March 2, 2007

Country hit by a cycle of drought, flooding and cyclones

A crop and weather-monitoring group says there is a possibility of more rains and flooding in Mozambique in the coming weeks. "We are only at the beginning of March, while the rainy season lasts till the end of the month," said Antonio Mavie, a food security specialist and meteorologist with the USAID-funded Famine Early Warning Systems Network (FEWS-NET). "The floods in 2001 only peaked in mid-March." Flooding along the Limpopo, Save and Zambezi river valleys in 2000 and 2001 was the worst to hit Mozambique in decades: in 2000, half a million people were made homeless and 700 lost their lives.
Mozambique has been hit by a cycle of drought, flooding and cyclones in the past few months: Cyclone Favio devastated the districts of Vilanculos, Inhassorot, Govuro and Masinga, in the south of the country, leaving more than 130,000 people homeless, 73,000 of them in the town of Vilanculos, according to the International Federation of Red Cross And Red Crescent Societies (IFRC). There was severe flooding in the provinces of Sofala, Tete, Manica and Zambezia after torrential rains began in January, which caused several rivers, including the Zambezi, to burst their banks, affecting more than 320,000 people, according to the UN's Food and Agriculture Organisation (FAO).
"We will have a clearer picture of the impact on the 2006/07 food production in mid-March", said Peter Vandor, FAO's resident representative in Mozambique. Small-scale farmers were trying to recover what was left of their maize harvest still protruding above the floodwater, with the help of boats. The UN's World Food Programme (WFP) estimated that 40,000 hectares of crops in their peak growing and development period ahead of the April/May harvest were lost beneath the water.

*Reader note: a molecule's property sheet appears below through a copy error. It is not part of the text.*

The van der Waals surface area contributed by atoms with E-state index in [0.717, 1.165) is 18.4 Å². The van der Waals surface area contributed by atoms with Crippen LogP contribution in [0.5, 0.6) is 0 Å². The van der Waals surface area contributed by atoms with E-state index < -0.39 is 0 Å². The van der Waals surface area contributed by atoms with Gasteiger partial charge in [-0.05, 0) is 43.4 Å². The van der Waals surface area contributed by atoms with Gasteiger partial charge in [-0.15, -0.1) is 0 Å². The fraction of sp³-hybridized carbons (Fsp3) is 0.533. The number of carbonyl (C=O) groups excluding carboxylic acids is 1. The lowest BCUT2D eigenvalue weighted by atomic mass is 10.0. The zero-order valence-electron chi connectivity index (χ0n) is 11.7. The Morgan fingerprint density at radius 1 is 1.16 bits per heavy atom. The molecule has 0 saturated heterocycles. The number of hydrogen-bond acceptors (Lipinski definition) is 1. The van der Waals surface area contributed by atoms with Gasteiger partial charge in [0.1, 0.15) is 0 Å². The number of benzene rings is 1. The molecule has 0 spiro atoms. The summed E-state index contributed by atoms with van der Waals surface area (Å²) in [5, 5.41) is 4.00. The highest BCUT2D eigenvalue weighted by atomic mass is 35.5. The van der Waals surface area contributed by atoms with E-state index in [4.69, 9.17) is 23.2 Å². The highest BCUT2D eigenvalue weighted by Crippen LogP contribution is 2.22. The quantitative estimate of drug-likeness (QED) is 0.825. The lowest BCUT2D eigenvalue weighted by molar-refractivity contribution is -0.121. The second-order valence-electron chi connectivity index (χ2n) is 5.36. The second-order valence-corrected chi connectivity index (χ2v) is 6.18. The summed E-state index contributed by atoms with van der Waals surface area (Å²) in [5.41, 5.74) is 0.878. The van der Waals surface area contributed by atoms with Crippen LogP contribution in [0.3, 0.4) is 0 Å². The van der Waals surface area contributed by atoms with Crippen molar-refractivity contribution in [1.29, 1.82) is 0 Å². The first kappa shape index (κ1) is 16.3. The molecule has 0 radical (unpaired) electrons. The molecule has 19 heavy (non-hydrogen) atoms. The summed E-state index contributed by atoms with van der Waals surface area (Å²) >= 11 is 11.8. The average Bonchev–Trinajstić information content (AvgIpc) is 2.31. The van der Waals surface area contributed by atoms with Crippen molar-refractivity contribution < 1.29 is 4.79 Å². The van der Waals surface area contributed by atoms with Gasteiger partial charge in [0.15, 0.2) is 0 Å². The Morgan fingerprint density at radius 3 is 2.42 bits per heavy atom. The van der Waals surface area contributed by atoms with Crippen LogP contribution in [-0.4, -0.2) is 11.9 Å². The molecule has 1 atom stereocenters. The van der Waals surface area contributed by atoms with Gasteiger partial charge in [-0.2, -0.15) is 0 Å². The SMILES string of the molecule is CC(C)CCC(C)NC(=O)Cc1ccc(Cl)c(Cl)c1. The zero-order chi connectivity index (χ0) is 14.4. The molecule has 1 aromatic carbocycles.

In contrast, FEWS-NET's Mavie said, a prolonged dry spell in the southern and central provinces at the beginning of the planting season in 2006 had resulted in widespread crop failure and repeated planting. "The 2006/07 crop was already a write-off in those areas, and farmers were already asking for seeds for re-planting. In fact, the rains have brought some much-needed moisture, which will help the farmers." Vandor said the FAO had begun distributing cash vouchers to 70,000 small-scale farmers to purchase agricultural inputs like seeds and fertiliser. The government's National Institute for Disaster Management (INGC) said it had enough food aid to assist those who had been affected. "Our problem is logistics," Paulo Zucula, head of the disaster agency, told IRIN. "We need more boats and helicopters to carry five to eight metric tonnes of food and non-food items every day ... We are able to access the affected, but it is taking us time to get there."
Aid agencies have warned of a possible outbreak of diarrhoea, cholera and other waterborne diseases. (IRIN)


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